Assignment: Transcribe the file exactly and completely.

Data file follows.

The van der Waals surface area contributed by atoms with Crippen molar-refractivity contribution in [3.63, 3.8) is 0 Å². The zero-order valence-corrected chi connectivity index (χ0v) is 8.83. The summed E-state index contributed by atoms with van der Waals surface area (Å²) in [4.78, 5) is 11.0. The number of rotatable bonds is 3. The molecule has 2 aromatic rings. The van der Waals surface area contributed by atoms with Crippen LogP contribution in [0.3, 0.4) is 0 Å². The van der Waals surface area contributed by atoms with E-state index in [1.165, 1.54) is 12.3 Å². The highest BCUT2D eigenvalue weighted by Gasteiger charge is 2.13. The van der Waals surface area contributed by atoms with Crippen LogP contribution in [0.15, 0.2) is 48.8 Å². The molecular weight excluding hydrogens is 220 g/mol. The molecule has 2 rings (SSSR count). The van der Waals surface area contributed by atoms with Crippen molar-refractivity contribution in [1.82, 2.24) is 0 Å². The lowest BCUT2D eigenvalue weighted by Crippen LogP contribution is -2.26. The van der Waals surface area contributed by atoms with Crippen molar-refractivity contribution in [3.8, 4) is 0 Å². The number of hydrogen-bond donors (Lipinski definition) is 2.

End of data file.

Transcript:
The van der Waals surface area contributed by atoms with Crippen molar-refractivity contribution in [3.63, 3.8) is 0 Å². The zero-order valence-corrected chi connectivity index (χ0v) is 8.83. The summed E-state index contributed by atoms with van der Waals surface area (Å²) in [4.78, 5) is 11.0. The number of rotatable bonds is 3. The molecule has 2 aromatic rings. The van der Waals surface area contributed by atoms with Crippen LogP contribution in [0.3, 0.4) is 0 Å². The van der Waals surface area contributed by atoms with E-state index in [1.165, 1.54) is 12.3 Å². The highest BCUT2D eigenvalue weighted by Gasteiger charge is 2.13. The van der Waals surface area contributed by atoms with Crippen LogP contribution in [0.15, 0.2) is 48.8 Å². The molecular weight excluding hydrogens is 220 g/mol. The molecule has 2 rings (SSSR count). The van der Waals surface area contributed by atoms with Crippen molar-refractivity contribution in [1.82, 2.24) is 0 Å². The lowest BCUT2D eigenvalue weighted by Crippen LogP contribution is -2.26. The van der Waals surface area contributed by atoms with Crippen molar-refractivity contribution in [3.8, 4) is 0 Å². The number of hydrogen-bond donors (Lipinski definition) is 2.